The Port an Eilean Mhòir ship burial is a Viking boat burial site in Ardnamurchan, Scotland, the most westerly point on the island of Great Britain. Dated to the 10th century, the burial consists of a Viking boat about 5 metres (16 ft) long by 1.5 metres (4.9 ft) wide in which a man was laid to rest with his shield, sword and spear as well as other grave goods.In 1924 nails, rivets and other finds were discovered by T. C. Lethbridge at Cul na Croise (English: Gorten Bay) in Ardnamurchan, which were characterised at the time as having come from a ship burial; the exact location of this site is lost and so the nature of the finds cannot be determined with certainty. A similar case was the mainland burial site at Huna, in Caithness, discovered in 1935, although this was better documented and is accepted as a ship burial. Nine other Viking ship burials, or possible burials, have been found on Scottish islands, including six in the Hebrides and another three in the Northern Isles.The discovery was announced by archaeologists from the Ardnamurchan Transitions Project, directed by the Universities of Manchester and Leicester, CFA Archaeology and Archaeology Scotland on 18 October 2011. Students and academics have for several years investigated archaeological sites on the Ardnamurchan peninsula and have previously made a number of discoveries, including an Iron Age fort and a Neolithic chambered cairn. The project aims to examine social change on the peninsula from 6,000 years ago to the 18th- and 19th-century Highland Clearances. Its work has been supported by the Ardnamurchan Estate, which owns a large part of the peninsula.The site is located on the north coast of Ardnamurchan at Port an Eilean Mhòir between Achateny and Ockle. The archaeologists had initially thought that the site of the burial was merely a mound of rocks cleared from fields in recent times. On further investigation it was realised that it was a boat burial.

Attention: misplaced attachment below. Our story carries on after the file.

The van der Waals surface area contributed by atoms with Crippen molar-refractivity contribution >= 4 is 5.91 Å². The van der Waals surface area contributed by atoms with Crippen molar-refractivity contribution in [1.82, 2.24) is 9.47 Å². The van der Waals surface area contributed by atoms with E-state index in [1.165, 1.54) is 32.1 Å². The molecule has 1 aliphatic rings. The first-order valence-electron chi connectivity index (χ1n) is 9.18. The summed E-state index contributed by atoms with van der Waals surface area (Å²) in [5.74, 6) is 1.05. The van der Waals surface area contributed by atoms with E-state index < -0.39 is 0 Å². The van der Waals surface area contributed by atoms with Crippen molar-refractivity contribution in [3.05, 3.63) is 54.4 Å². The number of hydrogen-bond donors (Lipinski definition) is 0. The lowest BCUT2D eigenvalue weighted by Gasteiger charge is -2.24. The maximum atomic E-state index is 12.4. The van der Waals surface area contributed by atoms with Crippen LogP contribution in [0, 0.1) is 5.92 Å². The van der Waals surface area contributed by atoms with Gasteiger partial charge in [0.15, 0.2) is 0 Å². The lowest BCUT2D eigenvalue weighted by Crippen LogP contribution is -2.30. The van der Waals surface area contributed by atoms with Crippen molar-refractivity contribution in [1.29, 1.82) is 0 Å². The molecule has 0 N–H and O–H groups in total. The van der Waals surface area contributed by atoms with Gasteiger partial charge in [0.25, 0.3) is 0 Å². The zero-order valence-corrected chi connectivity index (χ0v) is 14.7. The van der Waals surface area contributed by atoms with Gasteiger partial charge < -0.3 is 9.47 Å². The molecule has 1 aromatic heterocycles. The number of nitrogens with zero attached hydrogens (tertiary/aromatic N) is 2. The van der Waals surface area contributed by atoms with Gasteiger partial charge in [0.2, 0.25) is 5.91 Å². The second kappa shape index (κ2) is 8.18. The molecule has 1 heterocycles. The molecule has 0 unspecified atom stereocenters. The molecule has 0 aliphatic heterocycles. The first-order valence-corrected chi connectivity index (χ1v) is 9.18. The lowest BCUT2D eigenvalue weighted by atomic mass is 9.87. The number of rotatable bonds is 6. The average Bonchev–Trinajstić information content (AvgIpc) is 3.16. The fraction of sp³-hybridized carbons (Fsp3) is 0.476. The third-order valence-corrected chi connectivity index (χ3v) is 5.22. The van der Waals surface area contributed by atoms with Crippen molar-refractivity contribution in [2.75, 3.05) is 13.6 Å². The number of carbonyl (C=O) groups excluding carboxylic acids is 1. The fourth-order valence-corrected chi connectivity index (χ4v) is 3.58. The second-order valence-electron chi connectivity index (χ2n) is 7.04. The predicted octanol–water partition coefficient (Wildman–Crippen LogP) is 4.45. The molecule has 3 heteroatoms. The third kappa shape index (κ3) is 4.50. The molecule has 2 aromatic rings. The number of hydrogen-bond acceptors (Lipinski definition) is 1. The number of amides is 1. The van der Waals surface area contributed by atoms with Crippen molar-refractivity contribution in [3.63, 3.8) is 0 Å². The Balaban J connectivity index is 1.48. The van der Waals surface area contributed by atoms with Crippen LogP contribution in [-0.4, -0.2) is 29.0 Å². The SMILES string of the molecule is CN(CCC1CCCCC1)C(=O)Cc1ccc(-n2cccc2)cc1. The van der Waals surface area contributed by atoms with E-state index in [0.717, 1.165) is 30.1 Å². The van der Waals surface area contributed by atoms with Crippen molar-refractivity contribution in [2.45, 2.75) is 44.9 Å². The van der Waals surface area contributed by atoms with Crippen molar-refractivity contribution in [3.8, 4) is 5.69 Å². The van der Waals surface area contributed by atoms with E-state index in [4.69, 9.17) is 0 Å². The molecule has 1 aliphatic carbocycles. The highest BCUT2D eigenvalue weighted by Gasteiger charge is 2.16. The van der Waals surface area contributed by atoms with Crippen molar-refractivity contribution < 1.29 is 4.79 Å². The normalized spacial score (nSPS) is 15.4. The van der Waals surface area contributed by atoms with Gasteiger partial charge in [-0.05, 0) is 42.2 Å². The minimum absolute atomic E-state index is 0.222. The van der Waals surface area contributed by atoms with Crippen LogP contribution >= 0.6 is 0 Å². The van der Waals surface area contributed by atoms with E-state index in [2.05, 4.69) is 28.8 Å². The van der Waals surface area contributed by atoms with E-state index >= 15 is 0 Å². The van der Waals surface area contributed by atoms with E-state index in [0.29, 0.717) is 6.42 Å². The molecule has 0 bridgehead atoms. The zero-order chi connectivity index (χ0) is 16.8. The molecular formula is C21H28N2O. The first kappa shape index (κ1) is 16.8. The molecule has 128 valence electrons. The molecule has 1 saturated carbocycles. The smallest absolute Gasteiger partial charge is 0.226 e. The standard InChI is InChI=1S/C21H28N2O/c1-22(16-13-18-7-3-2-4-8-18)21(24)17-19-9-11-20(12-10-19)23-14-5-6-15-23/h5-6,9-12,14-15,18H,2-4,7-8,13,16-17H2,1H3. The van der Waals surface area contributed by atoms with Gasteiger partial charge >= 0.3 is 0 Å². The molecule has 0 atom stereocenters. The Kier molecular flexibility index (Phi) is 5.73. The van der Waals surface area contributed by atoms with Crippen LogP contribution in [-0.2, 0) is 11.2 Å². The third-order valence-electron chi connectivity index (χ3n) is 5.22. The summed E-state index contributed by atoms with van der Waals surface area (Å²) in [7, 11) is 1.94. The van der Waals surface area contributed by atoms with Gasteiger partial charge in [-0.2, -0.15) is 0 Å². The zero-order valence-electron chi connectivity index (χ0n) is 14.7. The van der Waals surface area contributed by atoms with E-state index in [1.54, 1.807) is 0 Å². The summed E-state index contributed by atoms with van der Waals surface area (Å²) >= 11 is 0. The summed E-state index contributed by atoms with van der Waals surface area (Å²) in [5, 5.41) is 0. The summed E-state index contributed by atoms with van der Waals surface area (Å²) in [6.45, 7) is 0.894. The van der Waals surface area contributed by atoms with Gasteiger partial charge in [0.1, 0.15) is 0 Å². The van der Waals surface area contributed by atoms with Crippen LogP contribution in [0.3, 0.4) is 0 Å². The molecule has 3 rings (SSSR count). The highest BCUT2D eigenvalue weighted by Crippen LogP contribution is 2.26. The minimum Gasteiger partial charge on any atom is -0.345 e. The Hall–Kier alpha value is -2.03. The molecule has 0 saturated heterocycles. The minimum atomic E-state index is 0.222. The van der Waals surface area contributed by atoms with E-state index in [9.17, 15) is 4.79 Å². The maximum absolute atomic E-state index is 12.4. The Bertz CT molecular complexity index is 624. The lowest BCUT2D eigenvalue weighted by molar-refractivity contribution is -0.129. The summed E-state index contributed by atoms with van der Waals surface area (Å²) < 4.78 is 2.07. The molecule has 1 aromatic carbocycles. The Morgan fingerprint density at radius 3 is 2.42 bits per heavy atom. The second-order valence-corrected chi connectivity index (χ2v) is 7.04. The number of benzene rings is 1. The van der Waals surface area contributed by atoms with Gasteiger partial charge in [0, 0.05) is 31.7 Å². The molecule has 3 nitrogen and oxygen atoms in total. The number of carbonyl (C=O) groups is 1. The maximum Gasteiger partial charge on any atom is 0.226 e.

Rendlesham

Rendlesham is a village and civil parish near Woodbridge, Suffolk, United Kingdom. It was a royal centre of authority for the king of the East Angles, of the Wuffinga line; the proximity of the Sutton Hoo ship burial may indicate a connection between Sutton Hoo and the East Anglian royal house. Swithhelm, son of Seaxbald, who reigned from 660 to around 664, was baptised at Rendlesham by Saint Cedd with King Aethelwald of East Anglia acting as his godfather. He died around the time of the great plague of 664 and may have been buried at the palace of Rendlesham.

Its name is recorded in Old English about 730 AD as Rendlæsham, which may mean "Homestead belonging to [a man named] Rendel", or it may come from a theorized Old English word *rendel = "little shore".

It was also the location of Rendlesham Hall, a large manor house demolished in 1949.More recently Rendlesham was the site of the Rendlesham Forest incident, a series of reported sightings of unexplained pulsing lights off the coast of Orford Ness in December 1980.

During the summer of 2012 certain scenes of the movie Fast & Furious 6 were filmed on the old RAF Bentwaters base.

Rupert Bruce-Mitford

Rupert Leo Scott Bruce-Mitford, FBA, FSA (surname sometimes Mitford) (14 June 1914 – 10 March 1994) was a British archaeologist and scholar, best known for his multi-volume publication on the Sutton Hoo ship burial. He was also a noted academic as the Slade Professor of Fine Art at Cambridge University from 1978 to 1979, in addition to appointments at All Souls College, Oxford and Emmanuel College, Cambridge.